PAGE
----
The landlord who wants the slaves pays to woman to born child on his land and go away. Very few women would do that, but some would. The landlord rises the child. When child is grown up, the landlord reduces his food on little bread and water, not enough for long term survival - and offers significantly better conditions if child signed the contract that he will work for a lifetime whatever landlord demanded.

The child is free to leave. But when he tries, the neighbor (the landlord's collaborator) do not allow trespass. The child is left with choice - slow death or slavery contract. Furthermore, all slave's children will be the slaves on the same way.

Greg G writes:

Heumer's approach to the problem of nuclear weapons is delusionally optimistic. He simply assumes that all nuclear weapons would be "dismantled" and then governments would be dismantled. And of course, no worries about them being reassembled because everyone is far too rational to do that.

Epstein, on the other hand comes off like the ultimate warmonger. He cites game theory as the reason why we should go to war with Iran now. This same game theory would have had us starting a nuclear war with the Soviet Union and China in the 50's and 60's.

Thank God these guys don't represent the only two options.

Michael Huemer writes:

Greg G, you're confusing recommendation with prediction. I said that the nuclear weapons need to be dismantled before the government is abolished. This is obviously true. I did not predict (still less "assume") that either of these things will in fact happen.

I certainly don't think it's absurd to think that this could and should be done.

I also didn't say "everyone is far too rational to do that." I pointed out that all the actual WMD's that have ever been built have in fact been built by governments. This is an appeal to empirical evidence, not some absurd a priori faith in "rationality". And I didn't say "no worries." I pointed out that since government is the actual source of all WMD's they are prima facie the biggest threat to worry about.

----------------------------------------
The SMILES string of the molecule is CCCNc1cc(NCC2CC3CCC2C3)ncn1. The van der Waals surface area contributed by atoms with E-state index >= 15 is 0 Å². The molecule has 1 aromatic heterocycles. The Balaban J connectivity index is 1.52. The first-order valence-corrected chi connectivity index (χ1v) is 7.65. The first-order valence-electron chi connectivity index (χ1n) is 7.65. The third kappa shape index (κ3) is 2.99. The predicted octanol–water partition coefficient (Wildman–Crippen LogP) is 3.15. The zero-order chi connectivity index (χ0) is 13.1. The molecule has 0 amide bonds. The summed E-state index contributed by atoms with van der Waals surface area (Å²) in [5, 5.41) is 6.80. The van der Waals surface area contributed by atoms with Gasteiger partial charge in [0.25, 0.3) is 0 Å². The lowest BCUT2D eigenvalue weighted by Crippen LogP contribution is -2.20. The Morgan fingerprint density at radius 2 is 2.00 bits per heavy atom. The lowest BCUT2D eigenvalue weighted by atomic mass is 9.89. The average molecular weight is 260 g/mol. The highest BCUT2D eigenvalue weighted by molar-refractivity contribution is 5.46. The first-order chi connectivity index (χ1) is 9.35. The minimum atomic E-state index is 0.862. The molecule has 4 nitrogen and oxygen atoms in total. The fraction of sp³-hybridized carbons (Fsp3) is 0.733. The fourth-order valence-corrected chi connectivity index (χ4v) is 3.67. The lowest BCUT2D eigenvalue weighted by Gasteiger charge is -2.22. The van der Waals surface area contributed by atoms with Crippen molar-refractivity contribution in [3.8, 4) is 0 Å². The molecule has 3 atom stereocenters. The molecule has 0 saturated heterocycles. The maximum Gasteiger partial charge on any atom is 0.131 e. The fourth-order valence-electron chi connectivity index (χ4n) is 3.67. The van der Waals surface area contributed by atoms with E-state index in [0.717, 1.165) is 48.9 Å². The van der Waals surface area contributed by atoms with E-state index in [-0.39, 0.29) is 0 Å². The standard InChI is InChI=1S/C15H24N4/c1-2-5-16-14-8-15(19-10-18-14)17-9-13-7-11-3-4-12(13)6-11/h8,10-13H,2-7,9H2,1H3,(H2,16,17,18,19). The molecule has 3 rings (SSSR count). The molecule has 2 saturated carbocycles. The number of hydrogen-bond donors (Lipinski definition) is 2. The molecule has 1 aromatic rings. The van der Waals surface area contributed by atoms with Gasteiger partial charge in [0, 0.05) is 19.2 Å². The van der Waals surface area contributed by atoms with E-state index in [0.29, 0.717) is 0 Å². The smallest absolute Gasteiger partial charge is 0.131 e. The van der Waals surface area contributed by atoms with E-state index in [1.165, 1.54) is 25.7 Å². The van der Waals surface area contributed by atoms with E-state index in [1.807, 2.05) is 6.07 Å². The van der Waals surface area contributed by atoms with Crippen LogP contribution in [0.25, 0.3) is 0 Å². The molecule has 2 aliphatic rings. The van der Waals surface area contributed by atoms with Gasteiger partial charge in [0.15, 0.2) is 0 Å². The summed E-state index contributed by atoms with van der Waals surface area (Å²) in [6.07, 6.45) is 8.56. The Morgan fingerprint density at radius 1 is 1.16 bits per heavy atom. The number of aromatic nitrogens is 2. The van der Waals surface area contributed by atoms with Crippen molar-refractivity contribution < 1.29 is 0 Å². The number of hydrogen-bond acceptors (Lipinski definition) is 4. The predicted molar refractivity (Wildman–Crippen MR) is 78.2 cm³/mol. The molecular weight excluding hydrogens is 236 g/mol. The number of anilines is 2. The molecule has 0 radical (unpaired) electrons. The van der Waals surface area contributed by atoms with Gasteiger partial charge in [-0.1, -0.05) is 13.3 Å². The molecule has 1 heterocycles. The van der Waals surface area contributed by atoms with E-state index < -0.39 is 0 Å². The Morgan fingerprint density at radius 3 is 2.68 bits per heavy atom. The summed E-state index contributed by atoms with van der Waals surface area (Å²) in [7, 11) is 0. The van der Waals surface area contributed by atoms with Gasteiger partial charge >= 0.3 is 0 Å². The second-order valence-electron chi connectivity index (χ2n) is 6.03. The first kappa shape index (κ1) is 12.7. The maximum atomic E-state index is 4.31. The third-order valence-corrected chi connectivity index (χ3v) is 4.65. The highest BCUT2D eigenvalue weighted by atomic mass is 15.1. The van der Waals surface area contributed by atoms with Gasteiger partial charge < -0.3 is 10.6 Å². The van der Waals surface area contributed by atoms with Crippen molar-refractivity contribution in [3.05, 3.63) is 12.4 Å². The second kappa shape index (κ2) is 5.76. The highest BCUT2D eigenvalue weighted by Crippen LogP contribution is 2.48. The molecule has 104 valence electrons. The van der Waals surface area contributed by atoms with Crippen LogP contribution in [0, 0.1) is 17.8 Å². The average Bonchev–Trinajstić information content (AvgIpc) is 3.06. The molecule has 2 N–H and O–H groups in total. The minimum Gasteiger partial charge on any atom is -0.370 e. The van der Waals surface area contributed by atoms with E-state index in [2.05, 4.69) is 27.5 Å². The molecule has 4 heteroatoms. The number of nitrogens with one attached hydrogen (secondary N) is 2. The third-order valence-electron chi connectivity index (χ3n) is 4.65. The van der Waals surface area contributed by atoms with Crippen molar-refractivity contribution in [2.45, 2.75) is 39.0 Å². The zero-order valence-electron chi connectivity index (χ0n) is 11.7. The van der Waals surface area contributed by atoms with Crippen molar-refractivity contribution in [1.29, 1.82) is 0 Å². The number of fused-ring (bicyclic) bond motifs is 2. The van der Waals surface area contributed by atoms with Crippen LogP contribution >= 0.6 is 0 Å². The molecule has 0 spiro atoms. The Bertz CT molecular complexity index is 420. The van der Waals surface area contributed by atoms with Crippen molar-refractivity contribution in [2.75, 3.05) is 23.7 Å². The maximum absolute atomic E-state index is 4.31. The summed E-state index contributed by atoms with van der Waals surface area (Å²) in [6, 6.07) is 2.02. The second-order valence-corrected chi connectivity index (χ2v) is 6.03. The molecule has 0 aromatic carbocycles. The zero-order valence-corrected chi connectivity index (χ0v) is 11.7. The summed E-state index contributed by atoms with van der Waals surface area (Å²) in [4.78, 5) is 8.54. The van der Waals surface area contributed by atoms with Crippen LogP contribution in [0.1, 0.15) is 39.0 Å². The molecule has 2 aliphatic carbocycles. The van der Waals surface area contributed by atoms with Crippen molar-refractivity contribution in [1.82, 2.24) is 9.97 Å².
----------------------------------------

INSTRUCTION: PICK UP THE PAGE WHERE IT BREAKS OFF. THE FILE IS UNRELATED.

There is nothing naive, utopian, or rationalistic about my approach. People like Epstein and Mark Skousen like to say that because they only hear the word "anarchist" and then ignore everything else that I actually say. I have always said that there will be risks and imperfections, and bad people doing bad things, in any social system. It is a question of which system has the larger problems.

Greg G writes:

Michael Huemer,

Thanks for clarifying. Sorry about misrepresenting your views and misspelling your name.

We still disagree a lot on how realistic it is to think that this dismantling of nuclear weapons and then governments could happen. Where is the appeal to empirical evidence that gives us any reason to think this is realistic? Do you think we are currently headed in this direction?

I think that one of the advantages Epstein had in the debate was that he more often tended to support his contentions with actual historical events while you tended to rely on the fact that you "don't think it's absurd" that your ideas could work.

Have you read Mark Weiner's "The Rule of the Clan'? It seems to me this is a much more realistic account of what happens in the absence of governments.

I think most human violence doesn't come from poor cost/benefit analysis as much as poor impulse control at the personal level and ideas that personal or group or national honor requires it regardless of price. At this point, there are plenty of non-state actors that would like to get their hands on nuclear weapons.

Jim writes:

Typical minarchist vs anarchist debate, no authoritative direction to ensure quality audio video and live streaming to the world.

These guys are in a nation state the size of a library room. Just make sure we have lots of books in the backdrop to make us look smart!

If you ever wonder why we live in a statist world compare the backdrop of the state's propaganda (school classrooms, coordination, flags, uniforms, tall buildings, stuff Huemer writes about) vs anarchist.